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CANCELLED: 'Get Your Vote On' Election Night Party

SORRY FOLKS. This event is not happening after all. But don't forget to vote!

By Aurora Tejeida 10 May 2013 | TheTyee.ca

Aurora Tejeida is completing a practicum at The Tyee.

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Young voters are in demand in campaigns' final days. Reward yourself Tuesday night.

Maybe this is the first provincial election you are old enough to vote in. You've read up on the issues and the candidates, argued with your friends and relatives, dodged all the spin and, finally, cast your ballot.

Time to party. That's the idea behind the Get Your Vote On election night party, happening Tuesday evening at Vancouver's Fortune Sound Club. The celebration of getting political will include DJs, live music, and a couple of panels of young analysts reflecting on what's at stake this election, and where we go from here.

Katie Hyslop, who reports on education and youth-oriented issues for The Tyee and edits for Megaphone magazine, will host the event. And if the tech gods allow, it will be streamed on The Tyee website as it unfolds.

Lyndsay Poaps, a volunteer for Get Your Vote On who is helping to organize the night, says her organization is all about increasing the voting participation of young people. Her organization has invested a lot of effort in the past year into registering young voters and she hopes Tuesday's party will add an extra incentive for them to go to the polls.

Power in numbers

According to Elections BC, in the last provincial election held in 2009, only 33 per cent of B.C. residents aged 25 to 34 cast votes. That was a big drop from the previous provincial election in 2005, when voter participation in the same age bracket was 43 per cent. 

That's a bad habit for any democratic society to develop, says Poaps. "Young voters that don't participate when young don't participate later in life," she says.

Poaps adds that young voter turnout is essential to the democratic process because according to studies, if you don't vote in your first three opportunities, you're likely to never vote. "Unequal participation equals unequal influence," she says.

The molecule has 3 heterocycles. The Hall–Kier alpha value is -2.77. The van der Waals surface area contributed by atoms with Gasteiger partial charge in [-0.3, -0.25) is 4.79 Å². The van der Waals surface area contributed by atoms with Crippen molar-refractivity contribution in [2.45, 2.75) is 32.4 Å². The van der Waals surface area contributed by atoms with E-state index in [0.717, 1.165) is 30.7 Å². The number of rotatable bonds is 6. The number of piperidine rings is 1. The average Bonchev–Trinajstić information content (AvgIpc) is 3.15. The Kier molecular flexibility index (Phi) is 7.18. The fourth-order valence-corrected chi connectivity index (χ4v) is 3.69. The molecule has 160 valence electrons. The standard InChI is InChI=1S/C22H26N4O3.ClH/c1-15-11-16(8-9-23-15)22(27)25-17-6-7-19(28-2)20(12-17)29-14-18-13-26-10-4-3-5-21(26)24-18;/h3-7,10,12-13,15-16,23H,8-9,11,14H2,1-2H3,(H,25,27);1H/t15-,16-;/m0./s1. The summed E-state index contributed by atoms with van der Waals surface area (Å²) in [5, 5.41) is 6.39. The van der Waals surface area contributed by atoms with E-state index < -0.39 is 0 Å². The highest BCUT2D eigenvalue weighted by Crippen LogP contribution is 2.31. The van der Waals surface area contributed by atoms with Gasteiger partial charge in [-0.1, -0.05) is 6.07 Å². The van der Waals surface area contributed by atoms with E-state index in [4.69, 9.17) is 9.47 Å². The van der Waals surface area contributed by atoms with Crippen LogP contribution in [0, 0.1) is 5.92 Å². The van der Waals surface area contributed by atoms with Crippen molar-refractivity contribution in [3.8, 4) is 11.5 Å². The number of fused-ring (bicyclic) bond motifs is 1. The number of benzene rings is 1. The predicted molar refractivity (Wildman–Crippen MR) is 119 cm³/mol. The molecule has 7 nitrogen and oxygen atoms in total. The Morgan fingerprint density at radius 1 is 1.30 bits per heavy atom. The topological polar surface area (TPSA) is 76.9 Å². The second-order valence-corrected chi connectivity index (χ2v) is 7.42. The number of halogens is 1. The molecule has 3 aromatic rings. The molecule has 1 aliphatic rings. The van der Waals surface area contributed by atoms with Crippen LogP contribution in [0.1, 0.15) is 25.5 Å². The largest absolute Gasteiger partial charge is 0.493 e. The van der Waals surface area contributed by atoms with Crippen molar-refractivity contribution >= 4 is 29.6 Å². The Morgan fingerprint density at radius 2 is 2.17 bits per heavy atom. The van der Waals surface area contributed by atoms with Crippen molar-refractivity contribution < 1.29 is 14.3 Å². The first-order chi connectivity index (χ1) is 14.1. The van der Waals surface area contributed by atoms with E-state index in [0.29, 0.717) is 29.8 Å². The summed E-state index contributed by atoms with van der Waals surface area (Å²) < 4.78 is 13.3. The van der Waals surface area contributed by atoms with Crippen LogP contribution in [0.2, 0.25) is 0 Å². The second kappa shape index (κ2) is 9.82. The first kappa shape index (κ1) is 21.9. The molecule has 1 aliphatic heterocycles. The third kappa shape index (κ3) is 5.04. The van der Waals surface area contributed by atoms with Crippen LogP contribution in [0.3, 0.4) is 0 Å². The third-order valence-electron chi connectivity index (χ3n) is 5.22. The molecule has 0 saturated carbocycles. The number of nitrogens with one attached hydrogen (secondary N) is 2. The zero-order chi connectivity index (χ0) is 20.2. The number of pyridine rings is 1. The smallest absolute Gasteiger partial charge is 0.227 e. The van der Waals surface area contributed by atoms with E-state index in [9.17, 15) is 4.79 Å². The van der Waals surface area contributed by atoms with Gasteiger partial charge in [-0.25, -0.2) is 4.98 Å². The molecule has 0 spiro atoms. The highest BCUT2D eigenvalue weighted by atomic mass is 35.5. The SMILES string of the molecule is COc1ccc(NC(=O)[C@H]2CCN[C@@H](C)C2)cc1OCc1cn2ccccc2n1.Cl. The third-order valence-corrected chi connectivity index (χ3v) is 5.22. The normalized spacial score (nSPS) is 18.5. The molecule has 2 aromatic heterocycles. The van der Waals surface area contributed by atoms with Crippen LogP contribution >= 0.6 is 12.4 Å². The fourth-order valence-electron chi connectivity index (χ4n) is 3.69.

British Columbians between the age of 18 to 34 make up more than a quarter of the province's voting age population.

In the run-up to Tuesday, "about 48 per cent of decided voters aged 18 to 34 support the B.C. NDP, compared with 26 per cent for the BC Liberals, 17 per cent for the BC Greens and nine per cent for the BC Conservatives," according to the Victoria-Times Colonist, citing a recent Oracle Research poll it commissioned.

But given that the same age group has the lowest turnout of any, all party strategists are trying to figure out how to make their youth support materialize at the ballot box.

Where have you been? is a question that Poaps might ask of those politicos. She suggests that when elections don't seem close -- as was the case until only the past week or so -- parties tend not to focus too much on attracting the younger vote. Party strategists might also perceive the "young vote" as a wild card. In other words, candidates don't know what to say in order to attract young people and as a result, their various issues are being swept under the rug.

Besides getting political parties to interact more with young people, Poaps sees much more that needs to be done. The first step is registering voters. The NDP has suggested letting teenagers register to vote before age 18, while keeping 18 as the legal voting age. Poaps likes that idea and suggests another: Make college and university students register to vote every time they register for classes.

"More resources need to be spent on registering young voters and doing follow-ups to make sure people remember to vote," says Poaps.

Another idea, as has been proposed by the BC NDP, would be changing the date of the election from mid-May to the fall. "Having it when the students are out of school is counterintuitive," says Poaps. 

If candidates are pushing to attract youth voters in the final days of this campaign, says Poaps, they need to work on their message. For instance, she says politicians haven't really talked about jobs and wealth in a way that affects young people.

"Young people care about the pipeline, but paying off debt and getting a job are also important."

For all the details about Tuesday night's Get Your Vote On election night party, click here.  [Tyee]

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